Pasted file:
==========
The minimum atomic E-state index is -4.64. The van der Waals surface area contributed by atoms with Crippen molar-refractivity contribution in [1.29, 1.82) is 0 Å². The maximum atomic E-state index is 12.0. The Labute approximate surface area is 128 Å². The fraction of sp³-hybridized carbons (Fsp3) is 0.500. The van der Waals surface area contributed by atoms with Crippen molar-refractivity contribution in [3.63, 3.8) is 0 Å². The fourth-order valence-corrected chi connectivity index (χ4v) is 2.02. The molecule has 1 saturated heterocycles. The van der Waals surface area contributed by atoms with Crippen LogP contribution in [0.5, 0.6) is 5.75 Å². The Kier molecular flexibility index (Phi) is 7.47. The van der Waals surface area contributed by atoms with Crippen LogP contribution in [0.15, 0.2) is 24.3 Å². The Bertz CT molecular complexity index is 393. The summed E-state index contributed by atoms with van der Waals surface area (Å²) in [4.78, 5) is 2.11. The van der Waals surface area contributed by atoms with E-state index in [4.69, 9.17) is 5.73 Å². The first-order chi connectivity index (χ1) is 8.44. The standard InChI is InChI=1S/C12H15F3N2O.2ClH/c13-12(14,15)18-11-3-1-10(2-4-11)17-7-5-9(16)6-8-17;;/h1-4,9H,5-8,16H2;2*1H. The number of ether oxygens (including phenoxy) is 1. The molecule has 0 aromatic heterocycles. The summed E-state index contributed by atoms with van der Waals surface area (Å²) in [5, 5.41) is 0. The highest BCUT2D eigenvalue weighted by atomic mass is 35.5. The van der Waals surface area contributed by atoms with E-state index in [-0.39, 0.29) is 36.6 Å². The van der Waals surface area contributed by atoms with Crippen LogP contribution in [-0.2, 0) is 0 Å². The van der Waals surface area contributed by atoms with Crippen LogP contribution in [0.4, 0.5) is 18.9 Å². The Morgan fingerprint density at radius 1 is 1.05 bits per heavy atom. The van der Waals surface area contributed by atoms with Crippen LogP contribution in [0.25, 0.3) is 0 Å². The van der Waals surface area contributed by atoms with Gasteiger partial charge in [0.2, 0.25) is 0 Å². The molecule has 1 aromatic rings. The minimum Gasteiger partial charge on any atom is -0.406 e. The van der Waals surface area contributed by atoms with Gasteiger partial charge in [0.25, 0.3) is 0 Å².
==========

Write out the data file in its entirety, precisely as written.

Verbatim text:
The minimum atomic E-state index is -4.64. The van der Waals surface area contributed by atoms with Crippen molar-refractivity contribution in [1.29, 1.82) is 0 Å². The maximum atomic E-state index is 12.0. The Labute approximate surface area is 128 Å². The fraction of sp³-hybridized carbons (Fsp3) is 0.500. The van der Waals surface area contributed by atoms with Crippen molar-refractivity contribution in [3.63, 3.8) is 0 Å². The fourth-order valence-corrected chi connectivity index (χ4v) is 2.02. The molecule has 1 saturated heterocycles. The van der Waals surface area contributed by atoms with Crippen LogP contribution in [0.5, 0.6) is 5.75 Å². The Kier molecular flexibility index (Phi) is 7.47. The van der Waals surface area contributed by atoms with Crippen LogP contribution in [0.15, 0.2) is 24.3 Å². The Bertz CT molecular complexity index is 393. The summed E-state index contributed by atoms with van der Waals surface area (Å²) in [4.78, 5) is 2.11. The van der Waals surface area contributed by atoms with E-state index in [4.69, 9.17) is 5.73 Å². The first-order chi connectivity index (χ1) is 8.44. The standard InChI is InChI=1S/C12H15F3N2O.2ClH/c13-12(14,15)18-11-3-1-10(2-4-11)17-7-5-9(16)6-8-17;;/h1-4,9H,5-8,16H2;2*1H. The number of ether oxygens (including phenoxy) is 1. The molecule has 0 aromatic heterocycles. The summed E-state index contributed by atoms with van der Waals surface area (Å²) in [5, 5.41) is 0. The highest BCUT2D eigenvalue weighted by atomic mass is 35.5. The van der Waals surface area contributed by atoms with E-state index in [-0.39, 0.29) is 36.6 Å². The van der Waals surface area contributed by atoms with Crippen LogP contribution in [-0.2, 0) is 0 Å². The van der Waals surface area contributed by atoms with Crippen LogP contribution in [0.4, 0.5) is 18.9 Å². The Morgan fingerprint density at radius 1 is 1.05 bits per heavy atom. The van der Waals surface area contributed by atoms with Crippen LogP contribution in [0.25, 0.3) is 0 Å². The van der Waals surface area contributed by atoms with Gasteiger partial charge in [0.2, 0.25) is 0 Å². The molecule has 1 aromatic rings. The minimum Gasteiger partial charge on any atom is -0.406 e. The van der Waals surface area contributed by atoms with Gasteiger partial charge in [0.25, 0.3) is 0 Å².